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Verdict against Bayer in Monsanto Roundup case is slashed to $25 million

Edwin Hardeman
Edwin Hardeman, shown in March with his wife, Mary, used Roundup herbicide and alleged that his years of exposure caused his non-Hodgkin’s lymphoma.
(Jeff Chiu / Associated Press)

Bayer won a ruling Monday that slashes a jury verdict to $25.3 million from $80.3 million in the second case to go to trial over claims that exposure to Roundup weedkiller causes cancer.

U.S. District Judge Vince Chhabria in San Francisco previously said the $75-million portion of the verdict intended to punish the company was too high based on legal precedent that punitive damages shouldn’t be more than nine times bigger than compensatory damages.

The judge said in an order Monday that although the jury’s decisions to award punitive damages was “reasonable,” the size of the award was “constitutionally impermissible.” On Friday he rejected the company’s request for a new trial.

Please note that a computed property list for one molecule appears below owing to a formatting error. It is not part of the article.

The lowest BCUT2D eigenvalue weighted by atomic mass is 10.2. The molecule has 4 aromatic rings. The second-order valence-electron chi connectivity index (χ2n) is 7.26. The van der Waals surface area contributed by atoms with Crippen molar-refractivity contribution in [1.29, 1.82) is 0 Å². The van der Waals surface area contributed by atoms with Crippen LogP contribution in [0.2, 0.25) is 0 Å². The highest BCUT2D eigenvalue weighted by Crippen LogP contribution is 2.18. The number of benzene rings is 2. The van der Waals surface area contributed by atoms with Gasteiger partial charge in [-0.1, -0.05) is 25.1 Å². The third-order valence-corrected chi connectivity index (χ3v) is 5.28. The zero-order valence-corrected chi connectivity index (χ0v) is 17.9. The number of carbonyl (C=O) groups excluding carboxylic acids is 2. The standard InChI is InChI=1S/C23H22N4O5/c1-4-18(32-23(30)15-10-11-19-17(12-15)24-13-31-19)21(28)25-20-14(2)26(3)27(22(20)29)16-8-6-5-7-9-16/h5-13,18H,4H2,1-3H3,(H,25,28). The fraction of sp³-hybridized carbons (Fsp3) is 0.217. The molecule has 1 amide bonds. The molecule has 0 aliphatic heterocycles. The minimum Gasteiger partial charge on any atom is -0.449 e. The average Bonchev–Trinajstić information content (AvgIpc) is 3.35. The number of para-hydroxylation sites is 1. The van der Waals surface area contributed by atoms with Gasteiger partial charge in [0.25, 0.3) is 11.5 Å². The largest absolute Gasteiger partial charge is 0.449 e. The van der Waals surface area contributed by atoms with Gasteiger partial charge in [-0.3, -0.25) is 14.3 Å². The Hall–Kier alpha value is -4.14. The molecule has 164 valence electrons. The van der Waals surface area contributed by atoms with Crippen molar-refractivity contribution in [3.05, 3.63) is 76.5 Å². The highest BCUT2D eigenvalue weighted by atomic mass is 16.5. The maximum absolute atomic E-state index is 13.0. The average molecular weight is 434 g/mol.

The German company has vowed to keep defending its popular weedkiller after losing three trials since last summer, when it acquired Monsanto Co., which started making Roundup in the 1970s.

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The case was brought by Edwin Hardeman, who used the herbicide on his large plot of land in Sonoma County, about 60 miles north of San Francisco. Like many of the other 13,400 consumers suing Bayer, Hardeman alleged that his years of exposure to the chemical caused his non-Hodgkin’s lymphoma. Bayer is scheduled for a fourth trial this summer in St. Louis, where Monsanto had its headquarters.

Chhabria is handling the collection of hundreds of federal suits over Roundup. In May, he appointed mediator Ken Feinberg to try to work out a settlement.


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